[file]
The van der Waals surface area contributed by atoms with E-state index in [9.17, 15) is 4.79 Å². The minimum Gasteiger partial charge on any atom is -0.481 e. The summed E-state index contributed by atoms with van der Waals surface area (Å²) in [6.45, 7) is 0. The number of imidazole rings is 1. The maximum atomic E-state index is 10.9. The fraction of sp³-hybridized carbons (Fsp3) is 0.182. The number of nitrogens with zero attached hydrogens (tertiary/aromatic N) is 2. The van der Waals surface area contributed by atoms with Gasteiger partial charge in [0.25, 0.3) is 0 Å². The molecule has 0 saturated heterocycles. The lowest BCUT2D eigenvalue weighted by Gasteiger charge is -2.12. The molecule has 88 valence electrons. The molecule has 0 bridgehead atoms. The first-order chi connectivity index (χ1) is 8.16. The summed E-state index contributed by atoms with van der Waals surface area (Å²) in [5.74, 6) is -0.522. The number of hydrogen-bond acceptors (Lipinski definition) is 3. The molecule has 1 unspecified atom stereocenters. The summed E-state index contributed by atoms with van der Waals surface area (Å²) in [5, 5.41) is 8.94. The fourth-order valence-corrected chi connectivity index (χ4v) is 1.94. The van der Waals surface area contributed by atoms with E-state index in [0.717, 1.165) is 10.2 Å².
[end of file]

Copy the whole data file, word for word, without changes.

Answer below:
The van der Waals surface area contributed by atoms with E-state index in [9.17, 15) is 4.79 Å². The minimum Gasteiger partial charge on any atom is -0.481 e. The summed E-state index contributed by atoms with van der Waals surface area (Å²) in [6.45, 7) is 0. The number of imidazole rings is 1. The maximum atomic E-state index is 10.9. The fraction of sp³-hybridized carbons (Fsp3) is 0.182. The number of nitrogens with zero attached hydrogens (tertiary/aromatic N) is 2. The van der Waals surface area contributed by atoms with Gasteiger partial charge in [0.25, 0.3) is 0 Å². The molecule has 0 saturated heterocycles. The lowest BCUT2D eigenvalue weighted by Gasteiger charge is -2.12. The molecule has 88 valence electrons. The molecule has 0 bridgehead atoms. The first-order chi connectivity index (χ1) is 8.16. The summed E-state index contributed by atoms with van der Waals surface area (Å²) in [5.74, 6) is -0.522. The number of hydrogen-bond acceptors (Lipinski definition) is 3. The molecule has 1 unspecified atom stereocenters. The summed E-state index contributed by atoms with van der Waals surface area (Å²) in [5, 5.41) is 8.94. The fourth-order valence-corrected chi connectivity index (χ4v) is 1.94. The van der Waals surface area contributed by atoms with E-state index in [0.717, 1.165) is 10.2 Å².